Join us for a tour of the Mercer Slough Nature Park led by Trust for Public Land’s Mitsu Iwasaki this Saturday, August 5 at 9am. Together with the Urbanist, Iwasaki will lead a tour that highlights the story of Mercer Slough and discusses the importance of greenspaces and the future of public access to this cherished park. Coming East Link light rail expansion will make the park highly accessible via public transit.
Mercer Slough is an open wetland in the heart of Bellevue that is treasured by the community. Iwasaki will share how Trust for Public Land (TPL) helped protect 100 coveted acres of Mercer Slough for Bellevue Parks. Today, visitors can enjoy more than 320 acres, featuring canoe access, and more than seven miles of boardwalks and interconnected trails.
The tour will begin at 9 a.m. outside the South Bellevue Station, which is near South Bellevue Park and Ride and served by Route 550, 556, or 241, all of which stop at South Bellevue Station.
That starting location will allow for discussion of the significance of the arrival of East Link light rail in the next year or two. Parks, greenspace, walkability, rapid transit, and a wide array of housing opportunities are essential to the quality of life in cities. The excellent trails crisscrossing Mercer Slough will be much more accessible by transit once East Link opens, which, granted, has been delayed to 2025 due to construction defect issues, but a 2024 opening could still be possible if Sound Transit pursues a Eastside starter line option.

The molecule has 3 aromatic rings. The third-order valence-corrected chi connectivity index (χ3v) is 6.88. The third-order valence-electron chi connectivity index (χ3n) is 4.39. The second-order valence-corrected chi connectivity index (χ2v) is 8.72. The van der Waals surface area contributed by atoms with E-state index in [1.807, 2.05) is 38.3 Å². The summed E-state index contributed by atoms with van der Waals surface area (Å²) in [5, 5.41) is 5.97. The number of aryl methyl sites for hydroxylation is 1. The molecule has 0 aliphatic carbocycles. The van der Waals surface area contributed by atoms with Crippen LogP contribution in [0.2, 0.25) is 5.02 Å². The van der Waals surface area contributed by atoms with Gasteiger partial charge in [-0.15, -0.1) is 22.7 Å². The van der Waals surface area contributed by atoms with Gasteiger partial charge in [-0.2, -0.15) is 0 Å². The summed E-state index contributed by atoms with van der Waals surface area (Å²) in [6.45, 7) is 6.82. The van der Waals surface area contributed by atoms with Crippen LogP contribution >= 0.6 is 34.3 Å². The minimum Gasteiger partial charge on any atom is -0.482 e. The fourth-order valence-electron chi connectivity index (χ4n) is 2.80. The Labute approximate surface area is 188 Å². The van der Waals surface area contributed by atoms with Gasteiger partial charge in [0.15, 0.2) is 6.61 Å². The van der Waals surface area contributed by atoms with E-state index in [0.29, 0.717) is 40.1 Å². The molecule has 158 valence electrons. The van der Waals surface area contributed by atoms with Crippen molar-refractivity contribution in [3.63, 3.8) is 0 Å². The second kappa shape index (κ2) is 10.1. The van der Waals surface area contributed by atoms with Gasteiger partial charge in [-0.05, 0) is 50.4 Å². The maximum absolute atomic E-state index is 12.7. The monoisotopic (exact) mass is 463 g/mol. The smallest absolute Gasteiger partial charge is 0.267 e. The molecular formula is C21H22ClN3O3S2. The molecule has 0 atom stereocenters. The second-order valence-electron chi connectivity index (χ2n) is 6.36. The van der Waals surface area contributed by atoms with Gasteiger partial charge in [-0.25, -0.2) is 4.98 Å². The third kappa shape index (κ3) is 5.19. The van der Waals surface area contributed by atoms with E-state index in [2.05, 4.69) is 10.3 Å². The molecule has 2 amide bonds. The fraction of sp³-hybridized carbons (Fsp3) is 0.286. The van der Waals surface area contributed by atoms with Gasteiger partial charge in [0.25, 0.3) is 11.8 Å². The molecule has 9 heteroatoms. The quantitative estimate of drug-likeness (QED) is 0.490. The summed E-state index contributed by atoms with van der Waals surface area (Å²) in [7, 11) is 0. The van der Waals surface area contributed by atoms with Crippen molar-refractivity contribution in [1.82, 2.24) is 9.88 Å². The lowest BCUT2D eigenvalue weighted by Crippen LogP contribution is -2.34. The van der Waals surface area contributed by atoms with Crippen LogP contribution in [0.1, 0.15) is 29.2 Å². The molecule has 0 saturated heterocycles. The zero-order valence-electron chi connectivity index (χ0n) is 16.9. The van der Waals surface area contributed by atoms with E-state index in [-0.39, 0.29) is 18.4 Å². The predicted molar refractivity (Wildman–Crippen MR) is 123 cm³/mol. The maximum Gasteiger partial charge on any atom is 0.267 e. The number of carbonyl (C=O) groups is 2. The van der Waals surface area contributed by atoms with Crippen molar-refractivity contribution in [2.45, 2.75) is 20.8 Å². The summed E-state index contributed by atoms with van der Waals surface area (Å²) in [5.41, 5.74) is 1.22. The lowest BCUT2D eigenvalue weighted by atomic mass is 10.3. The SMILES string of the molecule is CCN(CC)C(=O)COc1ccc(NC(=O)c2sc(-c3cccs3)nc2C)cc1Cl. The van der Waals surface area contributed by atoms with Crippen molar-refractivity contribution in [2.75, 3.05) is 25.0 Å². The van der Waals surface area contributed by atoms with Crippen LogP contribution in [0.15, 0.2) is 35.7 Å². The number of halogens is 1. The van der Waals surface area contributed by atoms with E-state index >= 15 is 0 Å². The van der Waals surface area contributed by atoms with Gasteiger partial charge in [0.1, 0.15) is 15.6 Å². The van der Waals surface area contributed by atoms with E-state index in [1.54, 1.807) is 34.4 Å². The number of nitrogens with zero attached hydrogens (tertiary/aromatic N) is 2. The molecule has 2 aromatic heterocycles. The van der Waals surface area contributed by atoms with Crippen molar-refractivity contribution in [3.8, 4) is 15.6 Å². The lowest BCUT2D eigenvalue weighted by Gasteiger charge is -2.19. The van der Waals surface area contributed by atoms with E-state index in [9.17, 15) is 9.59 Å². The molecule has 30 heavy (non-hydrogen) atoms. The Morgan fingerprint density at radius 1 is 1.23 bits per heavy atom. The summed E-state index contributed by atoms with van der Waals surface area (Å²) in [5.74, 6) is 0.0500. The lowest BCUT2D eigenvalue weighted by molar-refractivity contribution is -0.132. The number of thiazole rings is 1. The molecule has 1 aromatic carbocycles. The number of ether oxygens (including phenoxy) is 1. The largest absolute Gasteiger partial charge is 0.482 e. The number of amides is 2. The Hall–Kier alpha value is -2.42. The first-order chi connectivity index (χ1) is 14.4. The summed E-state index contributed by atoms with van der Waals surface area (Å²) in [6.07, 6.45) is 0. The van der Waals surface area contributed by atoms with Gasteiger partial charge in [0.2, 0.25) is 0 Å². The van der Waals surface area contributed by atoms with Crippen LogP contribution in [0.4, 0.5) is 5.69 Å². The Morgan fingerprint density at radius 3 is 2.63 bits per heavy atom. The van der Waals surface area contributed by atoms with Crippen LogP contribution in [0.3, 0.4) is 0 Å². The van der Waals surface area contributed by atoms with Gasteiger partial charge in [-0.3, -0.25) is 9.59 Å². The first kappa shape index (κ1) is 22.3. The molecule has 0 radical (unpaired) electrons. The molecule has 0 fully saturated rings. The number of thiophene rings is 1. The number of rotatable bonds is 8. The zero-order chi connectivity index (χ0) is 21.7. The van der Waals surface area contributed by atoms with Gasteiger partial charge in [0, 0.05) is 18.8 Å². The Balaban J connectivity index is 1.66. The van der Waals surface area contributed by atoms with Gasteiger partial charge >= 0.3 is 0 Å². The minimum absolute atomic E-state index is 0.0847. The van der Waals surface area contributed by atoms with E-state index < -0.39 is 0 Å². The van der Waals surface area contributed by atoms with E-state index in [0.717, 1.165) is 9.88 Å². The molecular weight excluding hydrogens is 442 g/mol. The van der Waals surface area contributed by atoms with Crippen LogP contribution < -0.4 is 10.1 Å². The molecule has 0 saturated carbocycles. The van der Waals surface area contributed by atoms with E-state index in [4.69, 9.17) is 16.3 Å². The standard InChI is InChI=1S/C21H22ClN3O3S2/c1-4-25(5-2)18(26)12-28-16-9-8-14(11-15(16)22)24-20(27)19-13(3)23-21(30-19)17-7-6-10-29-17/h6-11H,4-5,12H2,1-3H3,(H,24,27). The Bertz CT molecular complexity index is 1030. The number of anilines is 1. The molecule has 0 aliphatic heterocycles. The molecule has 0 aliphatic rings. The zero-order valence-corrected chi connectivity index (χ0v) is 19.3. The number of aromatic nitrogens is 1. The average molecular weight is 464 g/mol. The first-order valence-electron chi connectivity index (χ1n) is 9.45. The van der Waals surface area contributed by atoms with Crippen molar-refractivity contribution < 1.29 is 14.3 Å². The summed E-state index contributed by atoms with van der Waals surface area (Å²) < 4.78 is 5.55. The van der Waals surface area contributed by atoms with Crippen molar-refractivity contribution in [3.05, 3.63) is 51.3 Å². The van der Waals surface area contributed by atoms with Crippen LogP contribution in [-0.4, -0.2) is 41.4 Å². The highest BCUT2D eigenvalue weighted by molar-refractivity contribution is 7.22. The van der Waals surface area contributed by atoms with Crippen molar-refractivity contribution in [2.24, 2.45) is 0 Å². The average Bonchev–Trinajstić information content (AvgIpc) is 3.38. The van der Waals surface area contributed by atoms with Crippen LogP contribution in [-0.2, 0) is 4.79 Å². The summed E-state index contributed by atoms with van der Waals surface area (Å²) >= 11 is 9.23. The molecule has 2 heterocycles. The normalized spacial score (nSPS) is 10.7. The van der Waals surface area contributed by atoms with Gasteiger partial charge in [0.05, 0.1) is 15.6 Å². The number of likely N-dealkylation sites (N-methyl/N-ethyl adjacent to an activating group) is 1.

Iwasaki is the Northwest Director at Trust for Public Land (TPL). He oversees TPL’s work to create parks and protect wildlife in Washington State – to date TPL has helped preserve more than 220,000 acres of land in Washington state, including Cougar Mountain, the Olympic Sculpture Park, and the Mountain to Sound Greenway.
Trust for Public Land is a national nonprofit that works to connect everyone to the benefits and joys of the outdoors. As a leader in equitable access to the outdoors, TPL works with communities to create parks and protect public land where they are needed most. From summits to the sound, they’ve helped put the outdoors in reach by developing parks like Rattlesnake Ridge, Olympic Sculpture Park, and more. TPL envisions a Washington where every person, in every community, has access to safe, quality outdoor spaces.
Tickets are $10 and spots are limited. Reserve your spot on walking tour today.
Doug Trumm is publisher of The Urbanist. An Urbanist writer since 2015, he dreams of pedestrianizing streets, blanketing the city in bus lanes, and unleashing a mass timber building spree to end the affordable housing shortage and avert our coming climate catastrophe. He graduated from the Evans School of Public Policy and Governance at the University of Washington in 2019. He lives in East Fremont and loves to explore the city on his bike.